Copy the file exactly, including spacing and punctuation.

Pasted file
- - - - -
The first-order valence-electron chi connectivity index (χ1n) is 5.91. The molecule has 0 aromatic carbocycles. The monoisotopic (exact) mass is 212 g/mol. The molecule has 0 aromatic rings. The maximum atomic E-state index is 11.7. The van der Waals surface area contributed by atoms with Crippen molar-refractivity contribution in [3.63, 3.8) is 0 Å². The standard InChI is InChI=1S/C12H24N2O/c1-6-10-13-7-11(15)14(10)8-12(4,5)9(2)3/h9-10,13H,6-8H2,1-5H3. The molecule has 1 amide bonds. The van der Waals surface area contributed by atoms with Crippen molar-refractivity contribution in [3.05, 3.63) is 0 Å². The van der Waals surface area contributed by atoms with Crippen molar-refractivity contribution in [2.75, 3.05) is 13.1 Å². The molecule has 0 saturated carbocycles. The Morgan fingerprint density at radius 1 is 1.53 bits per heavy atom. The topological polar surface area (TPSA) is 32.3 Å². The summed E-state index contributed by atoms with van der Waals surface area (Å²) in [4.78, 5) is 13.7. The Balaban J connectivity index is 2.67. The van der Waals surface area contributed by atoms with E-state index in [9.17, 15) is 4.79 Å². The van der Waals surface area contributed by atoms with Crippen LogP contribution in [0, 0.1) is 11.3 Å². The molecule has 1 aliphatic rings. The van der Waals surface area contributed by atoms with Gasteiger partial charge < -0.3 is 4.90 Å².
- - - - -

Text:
The first-order valence-electron chi connectivity index (χ1n) is 5.91. The molecule has 0 aromatic carbocycles. The monoisotopic (exact) mass is 212 g/mol. The molecule has 0 aromatic rings. The maximum atomic E-state index is 11.7. The van der Waals surface area contributed by atoms with Crippen molar-refractivity contribution in [3.63, 3.8) is 0 Å². The standard InChI is InChI=1S/C12H24N2O/c1-6-10-13-7-11(15)14(10)8-12(4,5)9(2)3/h9-10,13H,6-8H2,1-5H3. The molecule has 1 amide bonds. The van der Waals surface area contributed by atoms with Crippen molar-refractivity contribution in [3.05, 3.63) is 0 Å². The van der Waals surface area contributed by atoms with Crippen molar-refractivity contribution in [2.75, 3.05) is 13.1 Å². The molecule has 0 saturated carbocycles. The Morgan fingerprint density at radius 1 is 1.53 bits per heavy atom. The topological polar surface area (TPSA) is 32.3 Å². The summed E-state index contributed by atoms with van der Waals surface area (Å²) in [4.78, 5) is 13.7. The Balaban J connectivity index is 2.67. The van der Waals surface area contributed by atoms with E-state index in [9.17, 15) is 4.79 Å². The van der Waals surface area contributed by atoms with Crippen LogP contribution in [0, 0.1) is 11.3 Å². The molecule has 1 aliphatic rings. The van der Waals surface area contributed by atoms with Gasteiger partial charge < -0.3 is 4.90 Å².